Waiving late fees is another way to give back to the community that acknowledges people are struggling to make ends meet. Extending return windows can also take some pressure off customers who are currently more focused on finding work or putting food on the table.
Donate Time or Money To Those in Need
Donating your time or money (a portion of sales) to those in need is one way to feel good while giving back to your community. Companies that donate a portion of sales to charity often grow their revenues too if they align the giving with their brand values and engage all stakeholders.
Big brands donating a percentage of profits to charity include luxury retailer Ryland Life, which is donating 50% of all sales to a domestic abuse shelter, or home goods retailer Boll & Branch, which donated 1,000 mattresses and 5,000 pillows to emergency medical operations.
Maybe you don’t have a product or service that you can donate. Don’t worry. There are other ideas for companies to give back. You might have the space a nonprofit group needs to meet and achieve its mission. Or maybe you have a kitchen or cold storage that could be used to help get food to the people who need it most right now.
In Charlotte, North Carolina, Roots Catering and Cafe dealt with business interruptions during COVID-19 by making meals to donate to the food insecure. “Roots gets to keep a piece of its kitchen active, pay employees, and Feeding Charlotte can use that food to keep feeding people in need in our community,” stated Craig Barbour, owner of Roots.
Give People Something To Be Excited About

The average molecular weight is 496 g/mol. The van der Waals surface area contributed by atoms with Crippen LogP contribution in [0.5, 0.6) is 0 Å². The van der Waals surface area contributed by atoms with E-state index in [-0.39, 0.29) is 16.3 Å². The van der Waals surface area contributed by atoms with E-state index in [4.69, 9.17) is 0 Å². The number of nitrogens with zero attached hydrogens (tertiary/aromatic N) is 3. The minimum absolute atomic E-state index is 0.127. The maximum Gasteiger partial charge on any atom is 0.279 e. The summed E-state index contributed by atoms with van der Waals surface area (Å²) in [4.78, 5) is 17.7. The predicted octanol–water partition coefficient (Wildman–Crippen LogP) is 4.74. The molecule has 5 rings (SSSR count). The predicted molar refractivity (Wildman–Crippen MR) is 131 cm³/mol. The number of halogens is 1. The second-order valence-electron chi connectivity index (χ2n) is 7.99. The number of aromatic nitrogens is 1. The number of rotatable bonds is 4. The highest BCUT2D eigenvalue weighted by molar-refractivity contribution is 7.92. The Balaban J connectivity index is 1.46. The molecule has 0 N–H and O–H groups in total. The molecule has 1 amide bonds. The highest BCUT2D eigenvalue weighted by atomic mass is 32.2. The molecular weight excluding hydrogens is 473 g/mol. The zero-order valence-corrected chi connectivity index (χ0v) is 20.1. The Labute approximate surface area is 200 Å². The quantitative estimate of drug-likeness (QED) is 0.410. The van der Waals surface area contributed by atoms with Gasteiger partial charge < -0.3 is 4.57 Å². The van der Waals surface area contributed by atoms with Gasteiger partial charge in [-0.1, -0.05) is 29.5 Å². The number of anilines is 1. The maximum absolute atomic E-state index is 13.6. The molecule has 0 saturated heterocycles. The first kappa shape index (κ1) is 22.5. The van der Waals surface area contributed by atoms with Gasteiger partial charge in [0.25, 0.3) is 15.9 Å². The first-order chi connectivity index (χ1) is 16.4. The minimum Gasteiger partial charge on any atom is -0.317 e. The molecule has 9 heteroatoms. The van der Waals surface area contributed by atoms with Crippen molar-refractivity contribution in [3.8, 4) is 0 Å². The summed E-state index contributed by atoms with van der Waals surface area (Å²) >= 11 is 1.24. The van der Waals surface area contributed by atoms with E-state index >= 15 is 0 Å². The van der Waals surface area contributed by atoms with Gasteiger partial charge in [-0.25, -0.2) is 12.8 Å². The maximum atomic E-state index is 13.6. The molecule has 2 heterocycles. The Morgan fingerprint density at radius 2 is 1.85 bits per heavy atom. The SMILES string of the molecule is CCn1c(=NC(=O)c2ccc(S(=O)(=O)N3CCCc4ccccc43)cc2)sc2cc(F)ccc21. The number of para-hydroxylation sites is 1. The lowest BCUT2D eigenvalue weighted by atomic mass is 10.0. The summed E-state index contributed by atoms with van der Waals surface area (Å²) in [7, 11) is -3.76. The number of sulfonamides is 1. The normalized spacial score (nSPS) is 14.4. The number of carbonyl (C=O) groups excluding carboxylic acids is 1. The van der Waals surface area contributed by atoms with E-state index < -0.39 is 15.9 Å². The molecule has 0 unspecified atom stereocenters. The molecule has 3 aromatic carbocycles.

Really, we could all use a #win as this global pandemic drags on. You can help your customers feel some joy by holding a contest or giveaway on social media. It’ll help out your social profiles and relationship building. But if you target it right, you can also add some humor to people’s days.
- Ask people to share an uplifting story of community kindness.
- Solicit funny quotes you could put on your store sandwich board.
- Encourage people to submit photos of their #pandemicPet to be a business mascot.
- Invite customers to share videos that prove “my neighborhood is better than yours.”
- Get your community to vote on the best home office setup photo.
- Give out a prize for the best piece of pandemic survival advice for that day.
Change Your Business Offerings
Small businesses have the advantage of agility. They don’t have to spend months turning the massive ship around. There are many examples around the nation of distilleries that turned their attention to making sanitizer instead of alcohol at the height of the pandemic.
Or consider the stories of manufacturers repurposing production efforts to create personal protective equipment (PPE). A Chicago fashion label shut down its stores to focus on sewing masks.